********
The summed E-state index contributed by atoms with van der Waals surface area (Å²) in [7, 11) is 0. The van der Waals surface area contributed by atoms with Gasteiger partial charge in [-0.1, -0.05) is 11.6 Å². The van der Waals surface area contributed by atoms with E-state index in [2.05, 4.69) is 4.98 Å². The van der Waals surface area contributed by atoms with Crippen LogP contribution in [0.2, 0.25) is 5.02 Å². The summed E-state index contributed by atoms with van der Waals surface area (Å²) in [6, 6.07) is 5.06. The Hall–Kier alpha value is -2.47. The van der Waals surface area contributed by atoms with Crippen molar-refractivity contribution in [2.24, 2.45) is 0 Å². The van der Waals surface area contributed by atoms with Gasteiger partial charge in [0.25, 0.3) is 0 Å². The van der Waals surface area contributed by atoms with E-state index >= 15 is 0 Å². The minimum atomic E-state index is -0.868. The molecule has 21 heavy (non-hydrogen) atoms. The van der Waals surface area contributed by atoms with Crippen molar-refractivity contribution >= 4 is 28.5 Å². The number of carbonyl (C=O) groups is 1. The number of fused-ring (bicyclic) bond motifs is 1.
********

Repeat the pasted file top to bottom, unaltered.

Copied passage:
The summed E-state index contributed by atoms with van der Waals surface area (Å²) in [7, 11) is 0. The van der Waals surface area contributed by atoms with Gasteiger partial charge in [-0.1, -0.05) is 11.6 Å². The van der Waals surface area contributed by atoms with E-state index in [2.05, 4.69) is 4.98 Å². The van der Waals surface area contributed by atoms with Crippen LogP contribution in [0.2, 0.25) is 5.02 Å². The summed E-state index contributed by atoms with van der Waals surface area (Å²) in [6, 6.07) is 5.06. The Hall–Kier alpha value is -2.47. The van der Waals surface area contributed by atoms with Crippen molar-refractivity contribution in [2.24, 2.45) is 0 Å². The van der Waals surface area contributed by atoms with Gasteiger partial charge in [0.25, 0.3) is 0 Å². The van der Waals surface area contributed by atoms with E-state index >= 15 is 0 Å². The minimum atomic E-state index is -0.868. The molecule has 21 heavy (non-hydrogen) atoms. The van der Waals surface area contributed by atoms with Crippen molar-refractivity contribution >= 4 is 28.5 Å². The number of carbonyl (C=O) groups is 1. The number of fused-ring (bicyclic) bond motifs is 1.